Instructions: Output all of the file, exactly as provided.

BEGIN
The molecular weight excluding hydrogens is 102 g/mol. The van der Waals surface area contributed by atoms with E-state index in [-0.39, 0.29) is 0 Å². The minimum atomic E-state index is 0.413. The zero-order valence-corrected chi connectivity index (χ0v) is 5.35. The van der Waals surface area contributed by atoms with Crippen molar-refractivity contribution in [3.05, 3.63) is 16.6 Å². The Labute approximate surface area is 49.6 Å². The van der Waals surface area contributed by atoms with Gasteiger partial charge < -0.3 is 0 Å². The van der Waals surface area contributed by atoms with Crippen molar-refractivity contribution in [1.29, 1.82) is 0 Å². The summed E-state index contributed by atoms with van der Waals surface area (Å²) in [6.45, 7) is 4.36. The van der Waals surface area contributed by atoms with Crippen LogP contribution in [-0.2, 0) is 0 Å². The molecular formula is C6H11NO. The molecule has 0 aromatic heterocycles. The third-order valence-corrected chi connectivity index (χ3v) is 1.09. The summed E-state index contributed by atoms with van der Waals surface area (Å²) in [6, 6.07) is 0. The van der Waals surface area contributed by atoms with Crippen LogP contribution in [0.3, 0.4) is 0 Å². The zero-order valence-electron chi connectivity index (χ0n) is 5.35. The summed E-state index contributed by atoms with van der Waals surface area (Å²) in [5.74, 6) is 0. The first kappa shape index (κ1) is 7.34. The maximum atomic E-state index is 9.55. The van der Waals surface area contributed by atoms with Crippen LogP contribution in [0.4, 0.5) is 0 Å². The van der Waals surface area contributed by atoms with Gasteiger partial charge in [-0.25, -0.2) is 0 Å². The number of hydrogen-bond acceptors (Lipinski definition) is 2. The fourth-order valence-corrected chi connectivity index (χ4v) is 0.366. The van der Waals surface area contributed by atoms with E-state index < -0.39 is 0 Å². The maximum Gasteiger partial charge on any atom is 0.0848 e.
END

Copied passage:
The molecular weight excluding hydrogens is 102 g/mol. The van der Waals surface area contributed by atoms with E-state index in [-0.39, 0.29) is 0 Å². The minimum atomic E-state index is 0.413. The zero-order valence-corrected chi connectivity index (χ0v) is 5.35. The van der Waals surface area contributed by atoms with Crippen molar-refractivity contribution in [3.05, 3.63) is 16.6 Å². The Labute approximate surface area is 49.6 Å². The van der Waals surface area contributed by atoms with Gasteiger partial charge < -0.3 is 0 Å². The van der Waals surface area contributed by atoms with Crippen molar-refractivity contribution in [1.29, 1.82) is 0 Å². The summed E-state index contributed by atoms with van der Waals surface area (Å²) in [6.45, 7) is 4.36. The van der Waals surface area contributed by atoms with Crippen LogP contribution in [-0.2, 0) is 0 Å². The molecular formula is C6H11NO. The molecule has 0 aromatic heterocycles. The third-order valence-corrected chi connectivity index (χ3v) is 1.09. The summed E-state index contributed by atoms with van der Waals surface area (Å²) in [6, 6.07) is 0. The van der Waals surface area contributed by atoms with Crippen LogP contribution in [0.3, 0.4) is 0 Å². The zero-order valence-electron chi connectivity index (χ0n) is 5.35. The summed E-state index contributed by atoms with van der Waals surface area (Å²) in [5.74, 6) is 0. The first kappa shape index (κ1) is 7.34. The maximum atomic E-state index is 9.55. The van der Waals surface area contributed by atoms with Crippen LogP contribution in [0.4, 0.5) is 0 Å². The van der Waals surface area contributed by atoms with Gasteiger partial charge in [-0.25, -0.2) is 0 Å². The number of hydrogen-bond acceptors (Lipinski definition) is 2. The fourth-order valence-corrected chi connectivity index (χ4v) is 0.366. The van der Waals surface area contributed by atoms with E-state index < -0.39 is 0 Å². The maximum Gasteiger partial charge on any atom is 0.0848 e.